Healthy indoor air is a foundation for wellbeing

Posted by Siru Heiskanen on April 13, 2017
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If the water in our glass is dirty, or there is mold growing on our food, we can choose not to consume them. All the same, we walk outdoors in the city air that is filled with exhaust fumes and pollution, without thinking.

It’s easy to ignore the air around us. Even when it’s smoggy or foul-smelling, there is often nothing we can do about it – we can’t refuse from breathing. It is an unconscious process, without which we couldn’t survive for longer than a few minutes.

Each breath we take holds approximately 0.5–2 liters of air in our lungs, consisting mostly of nitrogen, oxygen, and water. It is commonly assumed that colorless and odorless air is clean, but we can’t sense what else it actually contains in addition to its basic elements.

In today's society, we spend most of our time indoors, where the pollution from outdoors is mixed with the indoor chemical sources.

Pollution from traffic and industry affects the whole planet, us humans and our wellbeing with it. Ambient air pollution has been ranked as the single largest environmental health risk by the World Health Organization, as it causes about 7 million premature deaths annually worldwide.

The risk is magnified by the fact that in today's society, we spend most of our time indoors, where the pollution from outdoors is mixed with the indoor chemical sources. There are many other factors that contribute to the air quality, such as temperature and humidity,  which should also be taken into account.

Nature affects our wellbeing through both our minds and bodies.

Air quality affects our minds as well as our bodies

The more serious indoor air problems, such as water and mold damages, can lead to severe health implications and diseases. Those include somewhat rare but severe conditions, such as asthma, sick building syndrome and multiple chemical sensitivity.

More commonly, bad air quality causes symptoms that are sometimes not easy to connect to the air we live and breathe in. For example, continuous sniffle and stuffiness, dry mucous membranes, cough, headaches and fatigue, can all be caused just by poor indoor air quality.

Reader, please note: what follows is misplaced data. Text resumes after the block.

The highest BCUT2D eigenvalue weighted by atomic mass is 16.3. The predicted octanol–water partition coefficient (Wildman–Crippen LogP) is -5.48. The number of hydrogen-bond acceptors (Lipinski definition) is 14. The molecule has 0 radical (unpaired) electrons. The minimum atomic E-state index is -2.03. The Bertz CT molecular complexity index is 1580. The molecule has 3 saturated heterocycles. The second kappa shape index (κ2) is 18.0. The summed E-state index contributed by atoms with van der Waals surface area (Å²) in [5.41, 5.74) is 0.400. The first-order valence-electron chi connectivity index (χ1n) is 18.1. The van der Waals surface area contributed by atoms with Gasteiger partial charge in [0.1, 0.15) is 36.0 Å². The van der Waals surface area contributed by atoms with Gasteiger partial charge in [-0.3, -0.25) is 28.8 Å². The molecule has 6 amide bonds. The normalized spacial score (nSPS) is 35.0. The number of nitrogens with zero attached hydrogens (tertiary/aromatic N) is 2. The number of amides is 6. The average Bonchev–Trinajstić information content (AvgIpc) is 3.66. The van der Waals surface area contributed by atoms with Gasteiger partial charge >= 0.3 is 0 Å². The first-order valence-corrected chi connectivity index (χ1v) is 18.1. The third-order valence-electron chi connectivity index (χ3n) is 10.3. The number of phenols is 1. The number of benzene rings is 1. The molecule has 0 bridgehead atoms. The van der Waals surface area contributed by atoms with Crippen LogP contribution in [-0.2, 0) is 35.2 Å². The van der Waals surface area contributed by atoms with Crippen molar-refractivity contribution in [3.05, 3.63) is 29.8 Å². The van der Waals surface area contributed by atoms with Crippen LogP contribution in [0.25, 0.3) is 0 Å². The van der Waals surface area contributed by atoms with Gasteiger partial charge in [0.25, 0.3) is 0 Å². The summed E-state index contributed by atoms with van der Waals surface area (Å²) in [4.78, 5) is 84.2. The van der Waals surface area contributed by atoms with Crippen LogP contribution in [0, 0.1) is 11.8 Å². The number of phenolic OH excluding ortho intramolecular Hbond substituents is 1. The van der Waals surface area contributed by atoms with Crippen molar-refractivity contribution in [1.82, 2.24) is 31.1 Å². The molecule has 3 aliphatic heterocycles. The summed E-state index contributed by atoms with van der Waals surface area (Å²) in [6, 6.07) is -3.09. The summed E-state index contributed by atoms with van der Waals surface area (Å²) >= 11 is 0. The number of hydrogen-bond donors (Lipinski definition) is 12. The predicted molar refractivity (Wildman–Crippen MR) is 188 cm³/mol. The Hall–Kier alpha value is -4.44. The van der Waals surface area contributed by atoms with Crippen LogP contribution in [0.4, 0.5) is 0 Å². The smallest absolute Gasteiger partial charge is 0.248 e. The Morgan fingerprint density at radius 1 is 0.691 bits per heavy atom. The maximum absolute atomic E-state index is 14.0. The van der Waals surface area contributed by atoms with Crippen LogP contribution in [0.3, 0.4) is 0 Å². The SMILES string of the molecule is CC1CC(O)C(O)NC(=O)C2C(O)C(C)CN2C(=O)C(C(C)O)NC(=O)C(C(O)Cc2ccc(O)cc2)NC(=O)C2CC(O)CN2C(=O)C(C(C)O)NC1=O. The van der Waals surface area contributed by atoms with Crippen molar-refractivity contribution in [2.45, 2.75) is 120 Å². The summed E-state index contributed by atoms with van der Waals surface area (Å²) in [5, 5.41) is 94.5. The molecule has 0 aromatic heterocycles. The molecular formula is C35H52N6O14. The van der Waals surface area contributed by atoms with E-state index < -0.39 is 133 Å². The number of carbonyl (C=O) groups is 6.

The air we breathe does not only affect us physically, but it is also an important contributor to our mental wellbeing. It is clear without saying, that the aforementioned symptoms affect how well we can function and how we are feeling.

Bad air quality causes symptoms that are sometimes not easy to connect to the air we live and breathe in. 

According to research, up to 15 % of work absences are caused by poor indoor air quality, and some studies say this number is even greater: by improving the indoor air quality, it might be possible to reduce the risk of sick leave by 35 %.

Exposure to ambient air pollution has been linked to how well students perform in their final exams. A statistically significant correlation was found between particulate matter concentration and admission to university. This supports many similar results: for example, measuring cognitive capabilities led to 61–101 % better results in a Harvard University research.

Pollution affects blood circulation, which in turn is important for brains and the nervous system. Exposure affects the structure of the brain and possibly even our memory. In Sweden, researchers found a positive connection with pollution and mental health problems.

Pollution in indoor air can decrease productivity and cause illness and discomfort.

Pollution has indirect effects

Pollution has many indirect effects in addition to direct physiological effects. Discomfort, absence and illness all cause a drop in overall motivation and atmosphere in a workplace. Productivity is also decreased: several studies show that poor indoor air quality decreases it by 6–9 %.

Investing in air quality is beneficial both for the prevention of possible health risks and for the increase in wellbeing. The best possible air makes it easy to feel well physically, psychologically, and socially.

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